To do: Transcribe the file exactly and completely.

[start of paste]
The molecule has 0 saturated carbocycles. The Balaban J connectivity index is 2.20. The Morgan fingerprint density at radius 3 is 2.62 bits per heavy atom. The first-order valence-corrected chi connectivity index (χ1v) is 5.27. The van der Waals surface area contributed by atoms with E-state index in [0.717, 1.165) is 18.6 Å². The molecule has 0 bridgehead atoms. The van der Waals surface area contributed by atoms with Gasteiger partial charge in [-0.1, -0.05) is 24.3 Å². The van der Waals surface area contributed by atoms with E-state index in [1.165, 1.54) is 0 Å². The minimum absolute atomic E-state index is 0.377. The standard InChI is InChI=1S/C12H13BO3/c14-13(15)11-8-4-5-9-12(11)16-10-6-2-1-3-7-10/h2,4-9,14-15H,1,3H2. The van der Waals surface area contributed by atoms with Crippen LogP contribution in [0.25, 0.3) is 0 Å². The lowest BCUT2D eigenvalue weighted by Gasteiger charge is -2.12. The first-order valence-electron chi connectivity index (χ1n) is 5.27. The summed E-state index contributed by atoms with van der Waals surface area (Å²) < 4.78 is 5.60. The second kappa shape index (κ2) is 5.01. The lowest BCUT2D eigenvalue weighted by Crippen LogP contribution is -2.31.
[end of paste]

The molecule has 0 saturated carbocycles. The Balaban J connectivity index is 2.20. The Morgan fingerprint density at radius 3 is 2.62 bits per heavy atom. The first-order valence-corrected chi connectivity index (χ1v) is 5.27. The van der Waals surface area contributed by atoms with E-state index in [0.717, 1.165) is 18.6 Å². The molecule has 0 bridgehead atoms. The van der Waals surface area contributed by atoms with Gasteiger partial charge in [-0.1, -0.05) is 24.3 Å². The van der Waals surface area contributed by atoms with E-state index in [1.165, 1.54) is 0 Å². The minimum absolute atomic E-state index is 0.377. The standard InChI is InChI=1S/C12H13BO3/c14-13(15)11-8-4-5-9-12(11)16-10-6-2-1-3-7-10/h2,4-9,14-15H,1,3H2. The van der Waals surface area contributed by atoms with Crippen LogP contribution in [0.25, 0.3) is 0 Å². The lowest BCUT2D eigenvalue weighted by Gasteiger charge is -2.12. The first-order valence-electron chi connectivity index (χ1n) is 5.27. The summed E-state index contributed by atoms with van der Waals surface area (Å²) < 4.78 is 5.60. The second kappa shape index (κ2) is 5.01. The lowest BCUT2D eigenvalue weighted by Crippen LogP contribution is -2.31.